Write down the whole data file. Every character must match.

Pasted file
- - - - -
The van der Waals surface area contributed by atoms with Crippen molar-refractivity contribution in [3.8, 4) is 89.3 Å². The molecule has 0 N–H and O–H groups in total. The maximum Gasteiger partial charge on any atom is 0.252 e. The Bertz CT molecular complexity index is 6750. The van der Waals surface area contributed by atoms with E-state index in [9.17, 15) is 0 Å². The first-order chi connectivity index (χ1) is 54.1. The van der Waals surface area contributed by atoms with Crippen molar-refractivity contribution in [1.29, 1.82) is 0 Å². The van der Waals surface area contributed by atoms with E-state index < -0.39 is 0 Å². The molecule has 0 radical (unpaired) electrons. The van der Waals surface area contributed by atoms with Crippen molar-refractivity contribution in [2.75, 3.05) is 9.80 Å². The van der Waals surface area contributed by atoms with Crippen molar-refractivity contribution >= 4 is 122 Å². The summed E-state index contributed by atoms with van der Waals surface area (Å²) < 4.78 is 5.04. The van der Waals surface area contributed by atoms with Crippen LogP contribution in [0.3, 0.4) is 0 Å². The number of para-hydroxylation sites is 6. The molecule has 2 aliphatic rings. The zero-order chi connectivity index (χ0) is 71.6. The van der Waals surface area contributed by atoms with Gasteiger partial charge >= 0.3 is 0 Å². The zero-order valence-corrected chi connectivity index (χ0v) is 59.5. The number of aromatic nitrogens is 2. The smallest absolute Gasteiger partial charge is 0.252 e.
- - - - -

The van der Waals surface area contributed by atoms with Crippen molar-refractivity contribution in [3.8, 4) is 89.3 Å². The molecule has 0 N–H and O–H groups in total. The maximum Gasteiger partial charge on any atom is 0.252 e. The Bertz CT molecular complexity index is 6750. The van der Waals surface area contributed by atoms with E-state index in [9.17, 15) is 0 Å². The first-order chi connectivity index (χ1) is 54.1. The van der Waals surface area contributed by atoms with Crippen molar-refractivity contribution in [1.29, 1.82) is 0 Å². The van der Waals surface area contributed by atoms with E-state index < -0.39 is 0 Å². The molecule has 0 radical (unpaired) electrons. The van der Waals surface area contributed by atoms with Crippen molar-refractivity contribution in [2.75, 3.05) is 9.80 Å². The van der Waals surface area contributed by atoms with Crippen molar-refractivity contribution >= 4 is 122 Å². The summed E-state index contributed by atoms with van der Waals surface area (Å²) < 4.78 is 5.04. The van der Waals surface area contributed by atoms with Crippen LogP contribution in [0.3, 0.4) is 0 Å². The number of para-hydroxylation sites is 6. The molecule has 2 aliphatic rings. The zero-order chi connectivity index (χ0) is 71.6. The van der Waals surface area contributed by atoms with Gasteiger partial charge >= 0.3 is 0 Å². The zero-order valence-corrected chi connectivity index (χ0v) is 59.5. The number of aromatic nitrogens is 2. The smallest absolute Gasteiger partial charge is 0.252 e.